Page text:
The coefficient of inbreeding (COI), expressed in a value ranging between 0 and 100 percent (or 1), represents the probability that both genes within variable gene pairs are derived from the same ancestor, with 0 representing a true outcross (that is, the offspring of two truly unrelated animals) and 100 percent representing an extremely inbred animal, such as would result from many repeated generations of brother-sister matings (very rare in mammals, and seen only in inbred strains of laboratory rodents). The COI is also the average chance that any given gene pair is homozygous due to inheritance from a common ancestor.
Until recent years, computing a dog's COI over multiple generations entailed going through an enormous stack of pedigrees and doing extensive calculations by hand, so the equation wasn't used much by dog breeders. Now, however, a number of pedigree-software programs, including The Breeder's Standard (compuped.com) and Pedigree Explorer (breedmate.com) can compute pedigrees of 20, 40, and more generations and determine the COI reflecting your dog's degree of inbreeding to particular ancestors.
In considering breeding decisions, it's important to realize that the COI represents degree of relation to a specific ancestor or ancestors. If your bitch has a high COI to a specific ancestor, you might not wish to breed her to a male who goes back to that same dog. However, breeding her to a male from very different lines – even if he himself has a high COI, but to a different ancestor – can result in offspring with very low COIs. Using the Information: Making Breeding Decisions
Dr. Bell offers important advice on breeding strategies relating to line-breeding/inbreeding and COI:
"Decisions to inbreed, line-breed, or outbreed should be made based on the knowledge of an individual dog's traits and those of its ancestors. Inbreeding will quickly identify [both] the good and bad recessive genes the parents share in the offspring. Unless you have prior knowledge of what the pups of milder line-breedings on the common ancestors were like, you may be exposing your puppies (and puppy buyers) to extraordinary risk of genetic defects. In your matings, the inbreeding coefficient should only increase because you are specifically line-breeding (increasing the percentage of blood) to selected ancestors.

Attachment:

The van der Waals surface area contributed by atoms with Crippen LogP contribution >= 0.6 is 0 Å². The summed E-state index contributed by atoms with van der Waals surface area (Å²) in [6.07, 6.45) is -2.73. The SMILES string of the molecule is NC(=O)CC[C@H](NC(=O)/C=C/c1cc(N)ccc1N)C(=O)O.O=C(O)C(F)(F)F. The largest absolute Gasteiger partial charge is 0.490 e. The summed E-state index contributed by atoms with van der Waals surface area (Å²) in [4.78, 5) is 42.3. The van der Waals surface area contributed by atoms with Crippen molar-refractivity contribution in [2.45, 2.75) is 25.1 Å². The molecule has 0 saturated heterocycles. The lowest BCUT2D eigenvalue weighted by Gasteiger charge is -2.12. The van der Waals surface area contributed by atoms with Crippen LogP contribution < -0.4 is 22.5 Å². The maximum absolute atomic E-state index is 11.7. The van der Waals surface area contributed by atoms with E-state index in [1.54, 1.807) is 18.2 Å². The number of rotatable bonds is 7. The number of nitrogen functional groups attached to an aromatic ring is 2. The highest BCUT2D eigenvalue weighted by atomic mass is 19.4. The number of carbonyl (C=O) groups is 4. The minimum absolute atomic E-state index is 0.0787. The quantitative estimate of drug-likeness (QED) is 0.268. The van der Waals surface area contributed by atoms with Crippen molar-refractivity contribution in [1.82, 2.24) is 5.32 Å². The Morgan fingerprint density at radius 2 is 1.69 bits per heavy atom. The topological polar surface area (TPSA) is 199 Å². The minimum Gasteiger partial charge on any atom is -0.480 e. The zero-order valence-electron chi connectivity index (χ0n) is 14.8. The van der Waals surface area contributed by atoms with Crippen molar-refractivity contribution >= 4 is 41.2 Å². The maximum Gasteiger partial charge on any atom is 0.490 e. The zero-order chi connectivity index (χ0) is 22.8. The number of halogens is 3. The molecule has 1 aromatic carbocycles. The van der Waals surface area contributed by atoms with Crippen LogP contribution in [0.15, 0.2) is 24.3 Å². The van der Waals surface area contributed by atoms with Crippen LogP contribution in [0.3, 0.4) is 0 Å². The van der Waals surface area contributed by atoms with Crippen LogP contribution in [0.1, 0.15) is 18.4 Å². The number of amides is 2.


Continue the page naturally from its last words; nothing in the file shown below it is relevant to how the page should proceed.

"Don't set too many goals in each generation, or your selective pressure for each goal will necessarily become weaker. Genetically complex or dominant traits should be addressed early in a long-range breeding plan, as they may take several generations to fix. Traits with major dominant genes become fixed more slowly. Desirable recessive traits can be fixed in one generation, because individuals that show such characteristics are homozygous for the recessive genes and you will be able to see them. Dogs that breed true for numerous matings and generations should be preferentially selected for breeding stock. This makes them prepotent and of extreme value." Keeping It All in Perspective
Buoyed by their passion for the breed, serious breeders devote themselves to ongoing study and careful consideration of breeding decisions. Along with all the work that "doing it right" entails is the reward of ensuring the breed's preservation into the future. Pembroke Welsh Corgi breeder Ann Bowes, 2007 Herding Group Breeder of the Year, shared the following thoughtful insights in the Spring 2008 issue of AKC Breeder:
"Linebreeding, inbreeding, and outcrossing are tools the experienced breeder uses to set type. A thorough knowledge of the pros and cons of these methods and when to use them are necessary for an ongoing and productive breeding program…Generating pedigrees that keep producing dogs with type and quality takes years and years of hard work and self-discipline. However, I cannot conceive of any endeavor that gives more pleasure and fulfillment than creating beautiful, healthy, and affectionate dogs who are a real credit to the breeding programs that produce them."
Arliss Paddock breeds and shows English Cocker Spaniels and is former managing editor of the AKC Gazette.